Below, margin debt is presented as a percentage of GDP. Presently, margin debt is more than 2.3% of GDP, the highest level in history with the exception of the approaches to the 2000 and 2007 market peaks. Clearly, there have been changes in market structure over time, such as the emergence of hedge funds, long-short strategies and the like. So the long-term increase in margin debt certainly has some “structural” features to it. Again, however, the important feature to observe is not so much the absolute level, but the cyclical tendency for spikes in margin debt to accompany overvalued, overbought, overbullish market peaks. The subsequent market collapses are typically worsened by the inability of investors to simultaneously exit overleveraged positions that were all based on the same investment thesis.
There is no question that objective, careful, historically-informed analysis has had enormous challenges in the context of monetary interventions and fiscal deficits that have suppressed yields, temporarily boosted profit margins, and encouraged speculative leverage. Unfortunately, however effective these interventions have been in achieving speculative outcomes and kicking cans beyond their normal resting places, the endgame is still the same. Again, the endgame of overvalued, overbought, overbullish, overleveraged markets is forced liquidation.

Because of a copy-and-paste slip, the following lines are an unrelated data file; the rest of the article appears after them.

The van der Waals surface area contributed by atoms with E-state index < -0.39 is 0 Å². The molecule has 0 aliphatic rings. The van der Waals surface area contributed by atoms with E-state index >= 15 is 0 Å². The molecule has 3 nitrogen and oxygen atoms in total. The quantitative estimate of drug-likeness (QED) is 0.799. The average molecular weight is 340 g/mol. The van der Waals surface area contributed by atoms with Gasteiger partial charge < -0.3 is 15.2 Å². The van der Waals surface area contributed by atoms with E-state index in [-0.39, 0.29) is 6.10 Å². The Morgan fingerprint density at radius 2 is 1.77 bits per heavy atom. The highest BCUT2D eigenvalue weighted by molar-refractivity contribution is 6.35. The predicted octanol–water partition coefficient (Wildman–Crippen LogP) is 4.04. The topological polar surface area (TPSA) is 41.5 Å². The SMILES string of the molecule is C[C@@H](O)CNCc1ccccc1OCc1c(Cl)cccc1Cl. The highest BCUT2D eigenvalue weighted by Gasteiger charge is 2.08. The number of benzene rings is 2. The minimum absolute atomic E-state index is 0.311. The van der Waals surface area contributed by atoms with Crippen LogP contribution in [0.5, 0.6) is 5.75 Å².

Margin debt is soaring, valuations are now elevated even on the assumption that profit margins 70% above their historical norms will be sustained indefinitely, yields are compressed on nearly every asset class, and there is increasing evidence that Fed “stimulus” is incapable of exerting meaningful effects on the real economy and is exerting only speculative effects on an already overspeculative market. With a record 74% of Wall Street strategists now bullish, who is left to embrace further speculation, and how deep will the required losses be to induce the conservative 26% to absorb the overleveraged exposure of the exuberant 74% when forced liquidation becomes necessary?